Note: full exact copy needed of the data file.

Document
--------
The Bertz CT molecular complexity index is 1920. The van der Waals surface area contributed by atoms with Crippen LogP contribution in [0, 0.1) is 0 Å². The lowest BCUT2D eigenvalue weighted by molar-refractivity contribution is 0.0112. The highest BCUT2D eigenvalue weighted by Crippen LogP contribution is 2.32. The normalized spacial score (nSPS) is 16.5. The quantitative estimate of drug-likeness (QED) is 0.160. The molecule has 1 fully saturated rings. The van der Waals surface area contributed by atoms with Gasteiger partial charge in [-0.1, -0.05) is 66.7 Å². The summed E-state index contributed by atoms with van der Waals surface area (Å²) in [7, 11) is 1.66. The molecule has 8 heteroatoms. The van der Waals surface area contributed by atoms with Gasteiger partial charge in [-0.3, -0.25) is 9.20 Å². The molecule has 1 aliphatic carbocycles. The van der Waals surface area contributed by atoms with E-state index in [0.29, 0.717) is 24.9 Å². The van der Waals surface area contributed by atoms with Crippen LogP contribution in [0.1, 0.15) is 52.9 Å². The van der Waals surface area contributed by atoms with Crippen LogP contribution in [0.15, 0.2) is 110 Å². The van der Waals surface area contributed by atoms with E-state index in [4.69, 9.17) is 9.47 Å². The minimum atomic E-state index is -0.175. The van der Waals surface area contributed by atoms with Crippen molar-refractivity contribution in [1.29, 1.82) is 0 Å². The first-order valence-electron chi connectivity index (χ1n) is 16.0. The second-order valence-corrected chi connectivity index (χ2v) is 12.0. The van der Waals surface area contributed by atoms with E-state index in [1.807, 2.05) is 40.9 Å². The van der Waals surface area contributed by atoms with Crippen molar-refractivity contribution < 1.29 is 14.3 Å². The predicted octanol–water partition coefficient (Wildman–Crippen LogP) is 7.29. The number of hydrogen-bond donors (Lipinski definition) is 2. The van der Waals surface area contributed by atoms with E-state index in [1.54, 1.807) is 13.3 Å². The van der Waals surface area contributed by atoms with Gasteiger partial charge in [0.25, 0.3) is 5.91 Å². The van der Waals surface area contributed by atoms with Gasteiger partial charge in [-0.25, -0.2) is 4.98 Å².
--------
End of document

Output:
The Bertz CT molecular complexity index is 1920. The van der Waals surface area contributed by atoms with Crippen LogP contribution in [0, 0.1) is 0 Å². The lowest BCUT2D eigenvalue weighted by molar-refractivity contribution is 0.0112. The highest BCUT2D eigenvalue weighted by Crippen LogP contribution is 2.32. The normalized spacial score (nSPS) is 16.5. The quantitative estimate of drug-likeness (QED) is 0.160. The molecule has 1 fully saturated rings. The van der Waals surface area contributed by atoms with Gasteiger partial charge in [-0.1, -0.05) is 66.7 Å². The summed E-state index contributed by atoms with van der Waals surface area (Å²) in [7, 11) is 1.66. The molecule has 8 heteroatoms. The van der Waals surface area contributed by atoms with Gasteiger partial charge in [-0.3, -0.25) is 9.20 Å². The molecule has 1 aliphatic carbocycles. The van der Waals surface area contributed by atoms with E-state index in [0.29, 0.717) is 24.9 Å². The van der Waals surface area contributed by atoms with Crippen LogP contribution in [0.1, 0.15) is 52.9 Å². The van der Waals surface area contributed by atoms with Crippen LogP contribution in [0.15, 0.2) is 110 Å². The van der Waals surface area contributed by atoms with E-state index in [4.69, 9.17) is 9.47 Å². The minimum atomic E-state index is -0.175. The van der Waals surface area contributed by atoms with Crippen molar-refractivity contribution in [1.29, 1.82) is 0 Å². The first-order valence-electron chi connectivity index (χ1n) is 16.0. The second-order valence-corrected chi connectivity index (χ2v) is 12.0. The van der Waals surface area contributed by atoms with E-state index in [1.807, 2.05) is 40.9 Å². The van der Waals surface area contributed by atoms with Crippen molar-refractivity contribution < 1.29 is 14.3 Å². The predicted octanol–water partition coefficient (Wildman–Crippen LogP) is 7.29. The number of hydrogen-bond donors (Lipinski definition) is 2. The van der Waals surface area contributed by atoms with E-state index in [1.54, 1.807) is 13.3 Å². The van der Waals surface area contributed by atoms with Gasteiger partial charge in [0.25, 0.3) is 5.91 Å². The van der Waals surface area contributed by atoms with Gasteiger partial charge in [-0.25, -0.2) is 4.98 Å².